After compiling a record of votes and comments that easily make him among the most virulently anti-LGBT elected officials in the country, Virginia Attorney Ken Cuccinelli II (R) sought to minimize his record in a gubernatorial debate on Wednesday. But his claims fly in the face of his 11-year political career.
Facing off against Democratic nominee Terry McAuliffe, Cuccinelli attempted to downplay social issues, saying, “Look, I believe — I have some basic beliefs that are fundamental to me. But overwhelming proportion of my time as attorney general has been spent moving Virginia forward economically and protecting liberty and our constitution.” But as attorney general, he has consistently opposed liberty and the constitutional protections for LGBT Virginians, demanding that public colleges and universities rescind non-discrimination policies and making a campaign issue his attempt to revive an anti-sodomy law he refused to bring into compliance with the Supreme Court’s Lawrence v. Texas ruling.
When asked about LGBT issues, McAuliffe reiterated his full support for marriage equality and employment non-discrimination protections. He noted that, as governor, he would sign a marriage equality bill if one got to his desk, which he noted was not currently possible due to the state’s marriage inequality amendment (which Cuccinelli co-sponsored). Cuccinelli wrongly responded: “It actually doesn’t happen in the form of a bill. It’s a constitutional amendment, so it never comes to the governor… it will never come to the desk of a Virginia governor.” While the governor of Virginia does not have any a formal role in the constitutional amendment process, in the event that the state amendment is ruled invalid under the federal constitution, a marriage equality bill could certainly follow.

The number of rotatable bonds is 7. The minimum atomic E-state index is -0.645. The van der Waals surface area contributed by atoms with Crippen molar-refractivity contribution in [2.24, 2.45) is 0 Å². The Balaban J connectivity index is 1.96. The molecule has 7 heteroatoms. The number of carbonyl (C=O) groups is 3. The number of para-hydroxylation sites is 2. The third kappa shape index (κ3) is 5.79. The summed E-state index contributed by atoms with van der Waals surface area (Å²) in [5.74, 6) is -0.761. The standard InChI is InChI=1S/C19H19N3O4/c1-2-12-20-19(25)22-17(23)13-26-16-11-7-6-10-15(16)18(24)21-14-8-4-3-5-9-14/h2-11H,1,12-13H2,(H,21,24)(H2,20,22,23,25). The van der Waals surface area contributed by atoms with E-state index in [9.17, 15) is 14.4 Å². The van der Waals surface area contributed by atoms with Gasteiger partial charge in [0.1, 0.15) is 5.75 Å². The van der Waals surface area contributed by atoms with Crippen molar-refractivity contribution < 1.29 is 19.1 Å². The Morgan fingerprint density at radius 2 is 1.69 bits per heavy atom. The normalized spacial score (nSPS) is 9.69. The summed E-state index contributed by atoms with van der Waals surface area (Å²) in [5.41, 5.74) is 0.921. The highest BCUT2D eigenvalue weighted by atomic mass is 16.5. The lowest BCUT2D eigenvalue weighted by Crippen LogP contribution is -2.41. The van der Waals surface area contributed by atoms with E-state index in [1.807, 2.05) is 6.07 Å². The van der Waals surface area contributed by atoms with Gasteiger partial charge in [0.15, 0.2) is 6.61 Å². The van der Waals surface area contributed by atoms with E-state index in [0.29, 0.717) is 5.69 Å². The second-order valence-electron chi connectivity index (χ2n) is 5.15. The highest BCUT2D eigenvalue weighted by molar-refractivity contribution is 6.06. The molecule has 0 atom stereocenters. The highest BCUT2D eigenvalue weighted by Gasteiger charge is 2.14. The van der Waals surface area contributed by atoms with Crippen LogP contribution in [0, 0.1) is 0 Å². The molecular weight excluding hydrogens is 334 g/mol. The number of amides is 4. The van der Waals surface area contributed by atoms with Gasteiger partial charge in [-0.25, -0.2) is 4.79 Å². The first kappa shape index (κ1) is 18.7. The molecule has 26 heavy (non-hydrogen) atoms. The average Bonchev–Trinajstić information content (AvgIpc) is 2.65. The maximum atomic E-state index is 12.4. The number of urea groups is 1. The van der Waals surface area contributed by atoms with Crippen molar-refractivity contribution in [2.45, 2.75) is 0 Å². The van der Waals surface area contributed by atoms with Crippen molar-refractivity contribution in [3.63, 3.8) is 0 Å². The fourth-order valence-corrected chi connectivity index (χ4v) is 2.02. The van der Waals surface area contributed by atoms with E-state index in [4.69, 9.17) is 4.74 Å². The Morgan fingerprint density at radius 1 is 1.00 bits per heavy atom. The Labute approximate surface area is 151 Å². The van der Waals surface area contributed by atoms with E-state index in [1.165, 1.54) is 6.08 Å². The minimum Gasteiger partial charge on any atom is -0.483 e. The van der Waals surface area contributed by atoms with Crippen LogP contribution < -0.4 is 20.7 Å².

Cuccinelli attempted to deny his own prior anti-LGBT comments — even though he had stood by them in his first debate against McAuliffe in July. In both debates, McAuliffe highlighted a 2008 speech Cuccinelli made to the anti-gay Virginia Family Foundation in which he had opined, “When you look at the homosexual agenda, I cannot support something that I believe brings nothing but self-destruction, not only physically but of their soul.”
Asked in the July debate whether he stilled believed LGBT people to be “soulless” and “self-destructive,” Cuccinelli told moderator Judy Woodruff, “My personal beliefs about the personal challenges of homosexuality haven’t changed.” But as McAuliffe on Wednesday again lambasted Cuccinelli for that view — and for jeopardizing the Virginia jobs when his pro-discrimination efforts nearly caused Northrup Grumman to relocate its headquarters — this time, Cuccinelli dissembled. Calling them “personal attacks,” Cuccinelli announced, “The Northrop Grumman charge is false. The soulless comment is offensively false.”
Cuccinelli then warned that McAuliffe might follow the lead of the U.S. Department of Justice, two Governors of California, and the Attorneys General of Illinois, New Mexico, Pennsylvania, and other states in refusing to defend marriage inequality provisions they believe to be in clear violation of the U.S. Constitution:
CUCCINELLI: I would note that my opponent appears poised, based on some of his comments — during the campaign, to not defend our state constitution. Now look, as attorney general, I’ve defended laws whether I like them or not. And as pointed out by a former Democrat attorney general, Tony Troy, a pattern for Terry, though, that’s been emerging is that he seems to think he gets to decide which laws and which parts of the Virginia Constitution that you’re obligated to defend as the Virginia governor.
The oath of office for the governor of Virginia — and the one Cuccinelli took in 2010 as AG — includes a solemn vows first to “support the constitution of the United States” and second to support “the constitution of the Commonwealth of Virginia.” Article VI, Clause 2 of the United States Constitution makes clear that the federal constitution takes precedence over state constitutions — so when the two are in conflict, it is absolutely up to the governor and attorney general to make that decision.
Moreover, Cuccinelli himself has refused to defend laws that he deems unconstitutional. Indeed earlier this month, his spokesman noted, “If the attorney general’s analysis shows that a law is unconstitutional, he has a legal obligation to not defend it.” Indeed in 2009, Cuccinelli himself said in a debate, “I will not defend what I, in my judgment, deem to be an unconstitutional law.” “If I determine it not to be constitutional,” he explained then, “I will not defend it. My first obligation is to the Constitution and the people of Virginia.”